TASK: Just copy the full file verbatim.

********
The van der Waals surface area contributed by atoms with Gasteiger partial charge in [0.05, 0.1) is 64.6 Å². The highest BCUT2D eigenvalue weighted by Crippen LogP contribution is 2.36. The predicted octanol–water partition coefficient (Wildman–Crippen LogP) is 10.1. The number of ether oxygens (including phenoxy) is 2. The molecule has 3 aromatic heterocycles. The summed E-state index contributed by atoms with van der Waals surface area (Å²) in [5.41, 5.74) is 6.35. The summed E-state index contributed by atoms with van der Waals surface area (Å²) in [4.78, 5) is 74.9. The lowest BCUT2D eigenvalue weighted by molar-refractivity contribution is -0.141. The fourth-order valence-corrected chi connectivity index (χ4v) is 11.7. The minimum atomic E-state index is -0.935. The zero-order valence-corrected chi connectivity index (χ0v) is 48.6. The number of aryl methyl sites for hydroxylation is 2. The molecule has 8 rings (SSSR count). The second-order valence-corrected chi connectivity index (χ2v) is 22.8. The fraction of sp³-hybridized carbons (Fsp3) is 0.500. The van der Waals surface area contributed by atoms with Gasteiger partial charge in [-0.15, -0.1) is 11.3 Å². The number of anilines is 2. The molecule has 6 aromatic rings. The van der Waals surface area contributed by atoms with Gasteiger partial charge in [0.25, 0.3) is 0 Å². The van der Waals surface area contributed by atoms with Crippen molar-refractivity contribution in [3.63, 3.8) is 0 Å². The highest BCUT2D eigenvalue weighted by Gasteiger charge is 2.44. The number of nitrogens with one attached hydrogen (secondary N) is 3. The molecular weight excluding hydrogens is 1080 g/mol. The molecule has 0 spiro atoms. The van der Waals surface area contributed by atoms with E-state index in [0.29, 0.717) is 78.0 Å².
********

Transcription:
The van der Waals surface area contributed by atoms with Gasteiger partial charge in [0.05, 0.1) is 64.6 Å². The highest BCUT2D eigenvalue weighted by Crippen LogP contribution is 2.36. The predicted octanol–water partition coefficient (Wildman–Crippen LogP) is 10.1. The number of ether oxygens (including phenoxy) is 2. The molecule has 3 aromatic heterocycles. The summed E-state index contributed by atoms with van der Waals surface area (Å²) in [5.41, 5.74) is 6.35. The summed E-state index contributed by atoms with van der Waals surface area (Å²) in [4.78, 5) is 74.9. The lowest BCUT2D eigenvalue weighted by molar-refractivity contribution is -0.141. The fourth-order valence-corrected chi connectivity index (χ4v) is 11.7. The minimum atomic E-state index is -0.935. The zero-order valence-corrected chi connectivity index (χ0v) is 48.6. The number of aryl methyl sites for hydroxylation is 2. The molecule has 8 rings (SSSR count). The second-order valence-corrected chi connectivity index (χ2v) is 22.8. The fraction of sp³-hybridized carbons (Fsp3) is 0.500. The van der Waals surface area contributed by atoms with Gasteiger partial charge in [-0.15, -0.1) is 11.3 Å². The number of anilines is 2. The molecule has 6 aromatic rings. The van der Waals surface area contributed by atoms with Gasteiger partial charge in [0.25, 0.3) is 0 Å². The van der Waals surface area contributed by atoms with Crippen molar-refractivity contribution in [3.63, 3.8) is 0 Å². The highest BCUT2D eigenvalue weighted by Gasteiger charge is 2.44. The number of nitrogens with one attached hydrogen (secondary N) is 3. The molecular weight excluding hydrogens is 1080 g/mol. The molecule has 0 spiro atoms. The van der Waals surface area contributed by atoms with E-state index in [0.29, 0.717) is 78.0 Å².